Rugby Australia (RA) has agreed an average 60 per cent wage cut with players until September as it continues to deal with the financial ramifications of the coronavirus pandemic.
An agreement was struck following weeks of protracted talks between RA, the nation's Super Rugby teams and the Rugby Union Players Association (RUPA).
The news will affect 192 professional players in Australia and could reportedly save RA up to 83 per cent on payments between April and September.
Earlier in April, the organisation stood down 75 per cent of its staff for three months after warning 120million Australian dollars could be lost in revenue if the season was to end due to the global health crisis.
New terms will be discussed if the season resumes before September 30.
"This has not been an easy discussion, but it has been a necessary one to ensure that we are able to emerge from the other side of this crisis in the best possible position for the game to move forward. It is important to note that these measures are a stop-gap, not a full-stop," said RA chief executive Raelene Castle, who has taken a 65 per cent salary cut for six months.
"We are deep into our planning to ensure we are able to navigate our way through this and be ready for competition to resume as soon as that is possible.
“The players have been involved in this process and we look forward to continuing that work and seeing them back out on the field doing what they do best.
"The structure of our game is complex with the international models of SANZAAR, the Sevens World Series and the Olympic Games, and players in all forms of the game will be impacted differently. These differences for our athletes add complexity to the discussions and so continuing to work together is critical to getting the best outcomes for all.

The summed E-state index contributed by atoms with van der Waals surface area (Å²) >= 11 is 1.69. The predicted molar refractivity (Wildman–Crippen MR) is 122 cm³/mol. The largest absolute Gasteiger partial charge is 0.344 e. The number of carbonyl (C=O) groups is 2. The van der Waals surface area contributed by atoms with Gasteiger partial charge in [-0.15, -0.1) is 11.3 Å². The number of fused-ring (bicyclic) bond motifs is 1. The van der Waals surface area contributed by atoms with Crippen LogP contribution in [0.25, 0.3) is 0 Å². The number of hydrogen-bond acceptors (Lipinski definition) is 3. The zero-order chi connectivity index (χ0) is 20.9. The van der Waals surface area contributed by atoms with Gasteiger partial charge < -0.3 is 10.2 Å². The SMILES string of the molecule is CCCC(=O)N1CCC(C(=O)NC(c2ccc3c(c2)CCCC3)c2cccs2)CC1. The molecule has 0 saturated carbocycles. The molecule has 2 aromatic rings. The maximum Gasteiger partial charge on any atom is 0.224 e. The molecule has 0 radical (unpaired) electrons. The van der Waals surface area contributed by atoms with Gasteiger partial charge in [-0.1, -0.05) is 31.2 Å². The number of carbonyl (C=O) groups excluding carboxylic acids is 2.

"The country is missing rugby and we are all looking forward to the day that players can return to the field and fans to the stands."
RUPA CEO Justin Harrison added: "Australia's professional players will play a central role in the short–term preservation of the game by accepting a significant reduction in pay in order for necessary transformation to begin.
"The players reached a resolution with the Member Unions and Rugby Australia today.
"RUPA's members understand their part in the game's immediate future and the responsibility that goes with it. The players have voted as a block in supporting RUPA's recommendation."
Several unions have implemented measures to help cope with the financial burden caused by COVID-19, with New Zealand Rugby announcing a 50 per cent pay freeze with its players for the remainder of the year.
Last week, World Rugby announced a $100m relief fund would be made available to support struggling unions.
Australia are scheduled to face Ireland and Fiji in July, although the likelihood of those matches taking place appears slim.